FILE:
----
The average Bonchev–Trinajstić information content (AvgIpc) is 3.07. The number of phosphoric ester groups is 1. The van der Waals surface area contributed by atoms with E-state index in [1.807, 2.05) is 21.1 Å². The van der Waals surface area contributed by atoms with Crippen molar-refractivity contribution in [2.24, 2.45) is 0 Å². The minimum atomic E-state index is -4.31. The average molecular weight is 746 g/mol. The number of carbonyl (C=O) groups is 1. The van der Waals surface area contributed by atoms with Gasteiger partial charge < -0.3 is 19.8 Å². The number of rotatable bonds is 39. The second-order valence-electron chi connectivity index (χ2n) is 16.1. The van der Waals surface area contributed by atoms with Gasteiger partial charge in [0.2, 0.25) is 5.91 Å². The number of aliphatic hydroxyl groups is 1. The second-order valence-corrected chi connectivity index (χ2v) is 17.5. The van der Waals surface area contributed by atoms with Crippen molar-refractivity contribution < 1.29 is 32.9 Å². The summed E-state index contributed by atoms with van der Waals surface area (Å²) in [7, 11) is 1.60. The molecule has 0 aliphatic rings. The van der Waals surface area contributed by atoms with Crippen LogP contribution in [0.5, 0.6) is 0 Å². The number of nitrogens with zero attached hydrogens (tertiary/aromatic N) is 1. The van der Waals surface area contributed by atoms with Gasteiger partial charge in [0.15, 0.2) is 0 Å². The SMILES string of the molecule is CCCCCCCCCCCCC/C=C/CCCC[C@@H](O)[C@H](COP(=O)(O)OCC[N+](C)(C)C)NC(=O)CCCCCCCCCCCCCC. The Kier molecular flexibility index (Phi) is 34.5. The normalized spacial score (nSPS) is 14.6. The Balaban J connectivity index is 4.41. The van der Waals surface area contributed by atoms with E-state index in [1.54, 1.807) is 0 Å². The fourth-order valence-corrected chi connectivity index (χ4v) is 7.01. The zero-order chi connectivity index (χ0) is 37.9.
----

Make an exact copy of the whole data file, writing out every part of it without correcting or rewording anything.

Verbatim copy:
The average Bonchev–Trinajstić information content (AvgIpc) is 3.07. The number of phosphoric ester groups is 1. The van der Waals surface area contributed by atoms with E-state index in [1.807, 2.05) is 21.1 Å². The van der Waals surface area contributed by atoms with Crippen molar-refractivity contribution in [2.24, 2.45) is 0 Å². The minimum atomic E-state index is -4.31. The average molecular weight is 746 g/mol. The number of carbonyl (C=O) groups is 1. The van der Waals surface area contributed by atoms with Gasteiger partial charge < -0.3 is 19.8 Å². The number of rotatable bonds is 39. The second-order valence-electron chi connectivity index (χ2n) is 16.1. The van der Waals surface area contributed by atoms with Gasteiger partial charge in [0.2, 0.25) is 5.91 Å². The number of aliphatic hydroxyl groups is 1. The second-order valence-corrected chi connectivity index (χ2v) is 17.5. The van der Waals surface area contributed by atoms with Crippen molar-refractivity contribution < 1.29 is 32.9 Å². The summed E-state index contributed by atoms with van der Waals surface area (Å²) in [7, 11) is 1.60. The molecule has 0 aliphatic rings. The van der Waals surface area contributed by atoms with Crippen LogP contribution in [0.5, 0.6) is 0 Å². The number of nitrogens with zero attached hydrogens (tertiary/aromatic N) is 1. The van der Waals surface area contributed by atoms with Gasteiger partial charge in [0.15, 0.2) is 0 Å². The SMILES string of the molecule is CCCCCCCCCCCCC/C=C/CCCC[C@@H](O)[C@H](COP(=O)(O)OCC[N+](C)(C)C)NC(=O)CCCCCCCCCCCCCC. The Kier molecular flexibility index (Phi) is 34.5. The normalized spacial score (nSPS) is 14.6. The Balaban J connectivity index is 4.41. The van der Waals surface area contributed by atoms with E-state index in [1.54, 1.807) is 0 Å². The fourth-order valence-corrected chi connectivity index (χ4v) is 7.01. The zero-order chi connectivity index (χ0) is 37.9.